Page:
Advertisement
YOU ARE HERE: LAT HomeCollectionsData
IN THE NEWS

Data

BUSINESS
July 31, 2013 | By Jim Puzzanghera
WASHINGTON -- The Great Recession wasn't quite as bad as previously thought and the recovery since 2009 has been a bit stronger, according to a periodic data recalculation designed to better reflect the economic impact of movies, TV shows and other intellectual property. The economy contracted an at average annual rate of 2.9% during the recession, which ran from the fourth quarter of 2007 through the second quarter of 2009, compared to the previous estimate of a 3.2% contraction, the Commerce Department said Wednesday.
Advertisement
NATIONAL
November 14, 2012 | By David Horsey
After what the Obama campaign accomplished with a backroom filled with 20-something math geeks, American presidential politics will never be the same. For decades, candidates have put their faith in political consultants whose gut instincts, ability to read polls and track records of victories made them look like magicians with an astounding array of tricks up their sleeves. Mitt Romney had one such man at his side throughout the 2012 campaign, a guy named Stuart Stevens who could claim to have helped elect more Republican governors and senators than any contemporary media consultant.
BUSINESS
September 17, 2009 | MICHAEL HILTZIK
Pity the medically uninsured in America. As if they don't already have enough to worry about, now they've become a political football. Opponents and supporters of healthcare reform toss assertions about them back and forth. Their number is debated -- are they 46 million people? 30 million? Eight million? Their motivations for not having health coverage are questioned: Are they "young invincibles" who think they're too healthy to need it? Too rich to need it? Or just cheapskates?
WORLD
May 12, 2010 | By Tracy Wilkinson, Los Angeles Times
When the government launched a nationwide campaign to register cellphones, millions of Mexicans refused. And thousands of others registered with a familiar name: Felipe Calderon, the country's president. The idea was that the registry would combat rampant telephone extortion rackets and kidnapping attempts. But even with the threat of having their lines disconnected, an estimated 26 million users (about 30% of all holders of cellphones in Mexico) hadn't submitted their names on the eve of the government-set deadline.
CALIFORNIA | LOCAL
June 18, 2012 | By Kate Linthicum, Ben Welsh and Robert J. Lopez
A nationally recognized data expert brought in by Los Angeles Mayor Antonio Villaraigosa to restore confidence in the Fire Department's emergency response times is leaving after less than three months on the job. Jeffrey Godown, who was installed as interim director of statistical analysis in March amid a ballooning controversy over the accuracy of the department's performance data, is leaving Tuesday to take a job at UC San Francisco. He said he planned to continue working as a consultant with the department to improve its data analysis, which he said still suffered from fundamental problems.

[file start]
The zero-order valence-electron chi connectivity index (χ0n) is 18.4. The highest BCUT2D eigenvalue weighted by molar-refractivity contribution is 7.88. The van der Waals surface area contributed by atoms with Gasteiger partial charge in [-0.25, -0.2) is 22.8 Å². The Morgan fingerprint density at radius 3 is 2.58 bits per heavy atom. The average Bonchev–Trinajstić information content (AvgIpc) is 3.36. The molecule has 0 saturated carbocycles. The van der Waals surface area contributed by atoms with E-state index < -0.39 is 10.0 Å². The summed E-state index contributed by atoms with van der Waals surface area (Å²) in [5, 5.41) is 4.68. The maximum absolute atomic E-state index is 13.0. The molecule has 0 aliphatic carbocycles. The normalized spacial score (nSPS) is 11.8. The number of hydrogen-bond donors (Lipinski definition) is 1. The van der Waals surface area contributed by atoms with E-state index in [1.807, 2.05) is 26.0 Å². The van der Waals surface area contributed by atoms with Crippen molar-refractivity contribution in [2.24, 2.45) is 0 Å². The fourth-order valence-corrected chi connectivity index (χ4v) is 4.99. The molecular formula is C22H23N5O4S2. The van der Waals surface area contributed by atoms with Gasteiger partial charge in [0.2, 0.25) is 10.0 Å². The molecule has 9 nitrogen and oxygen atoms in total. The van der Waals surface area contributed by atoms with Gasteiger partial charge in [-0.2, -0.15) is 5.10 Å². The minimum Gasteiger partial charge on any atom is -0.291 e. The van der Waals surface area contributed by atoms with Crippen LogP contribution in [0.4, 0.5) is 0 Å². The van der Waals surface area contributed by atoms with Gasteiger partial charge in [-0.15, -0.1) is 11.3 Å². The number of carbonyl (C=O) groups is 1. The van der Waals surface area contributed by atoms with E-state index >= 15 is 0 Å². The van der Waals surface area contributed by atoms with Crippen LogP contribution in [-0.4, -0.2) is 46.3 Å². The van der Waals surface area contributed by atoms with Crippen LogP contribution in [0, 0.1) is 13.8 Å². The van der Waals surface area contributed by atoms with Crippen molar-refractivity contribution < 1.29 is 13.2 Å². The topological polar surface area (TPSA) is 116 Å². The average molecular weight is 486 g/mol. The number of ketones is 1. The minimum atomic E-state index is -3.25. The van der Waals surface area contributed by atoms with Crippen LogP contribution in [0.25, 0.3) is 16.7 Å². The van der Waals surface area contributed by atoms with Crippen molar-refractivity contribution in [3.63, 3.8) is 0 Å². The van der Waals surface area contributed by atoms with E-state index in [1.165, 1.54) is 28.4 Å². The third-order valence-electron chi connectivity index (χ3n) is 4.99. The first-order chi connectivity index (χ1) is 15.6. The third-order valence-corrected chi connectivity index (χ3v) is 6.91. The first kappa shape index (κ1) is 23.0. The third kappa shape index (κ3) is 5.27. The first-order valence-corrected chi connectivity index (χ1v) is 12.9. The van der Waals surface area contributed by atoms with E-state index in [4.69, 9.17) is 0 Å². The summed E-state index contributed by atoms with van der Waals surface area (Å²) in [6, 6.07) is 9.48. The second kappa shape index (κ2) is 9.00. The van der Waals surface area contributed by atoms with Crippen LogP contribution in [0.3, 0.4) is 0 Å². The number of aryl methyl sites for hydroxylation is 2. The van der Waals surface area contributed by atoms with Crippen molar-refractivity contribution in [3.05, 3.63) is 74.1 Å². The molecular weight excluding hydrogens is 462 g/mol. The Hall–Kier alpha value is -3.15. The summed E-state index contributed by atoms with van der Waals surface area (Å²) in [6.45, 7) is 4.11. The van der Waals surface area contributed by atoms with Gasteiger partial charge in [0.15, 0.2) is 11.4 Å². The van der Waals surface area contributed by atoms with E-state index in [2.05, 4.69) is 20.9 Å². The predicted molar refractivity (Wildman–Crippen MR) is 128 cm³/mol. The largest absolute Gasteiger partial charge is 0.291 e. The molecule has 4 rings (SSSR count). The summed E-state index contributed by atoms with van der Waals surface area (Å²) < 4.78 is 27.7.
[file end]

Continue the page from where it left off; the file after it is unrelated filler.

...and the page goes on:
CALIFORNIA | LOCAL
November 29, 2012 | By David Zahniser, Los Angeles Times
Federal officials have opened a criminal investigation to determine whether confidential information was obtained illegally on hundreds of patients who rode in Los Angeles Fire Department ambulances, a high-level city lawyer said Wednesday. The Fire Department has begun informing past patients that personal records, including Social Security numbers and birth dates, were accessed "deliberately and maliciously" by an employee of the company that provides ambulance billing services to the city.
BUSINESS
July 4, 2011 | Reuters
A pullback could be on the table this week for U.S. stocks after their best weekly performance in two years, especially if a raft of data headlined by the June jobs report doesn't bolster the argument of a strengthening economy. Stocks rose for five straight days last week as the fog of the Greek debt crisis appeared to once again be lifted while better-than-anticipated economic numbers, such as Friday's manufacturing data, gave weight to the belief that the U.S. economy was starting to recover from a soft patch.
CALIFORNIA | LOCAL
August 16, 2010 | By Jason Felch and Jason Song, Los Angeles Times
U.S. Secretary of Education Arne Duncan said Monday that parents have a right to know if their children's teachers are effective, endorsing the public release of information about how well individual teachers fare at raising their students' test scores. "What's there to hide?" Duncan said in an interview one day after The Times published an analysis of teacher effectiveness in the Los Angeles Unified School District, the nation's second largest school system. "In education, we've been scared to talk about success.
NATIONAL
November 14, 2008 | Times Wire Reports
Democrat Al Franken, locked in a tight Senate race and headed to a recount, sued for access to data on rejected absentee ballots. The suit was filed in Ramsey County District Court, but his campaign hopes a ruling in its favor would be applied statewide. Franken trails GOP incumbent Norm Coleman by 206 votes in unofficial results. The results are to be certified Tuesday, and the recount is to start the next day.
BUSINESS
May 28, 2010 | By Jessica Guynn, Los Angeles Times
The Federal Trade Commission has asked Google Inc. not to destroy any documents related to the data it collected from unsecured wireless networks as it gathered images for its Street View photo-map archive, according to a person familiar with the matter. "We're working with the relevant authorities to answer their questions and concerns," a Google official said. Citing legal issues, Google said it has not complied with a request from Germany to turn over Internet data and e-mails it collected from the networks as its roving Street View cars collected images.
Los Angeles Times Articles
|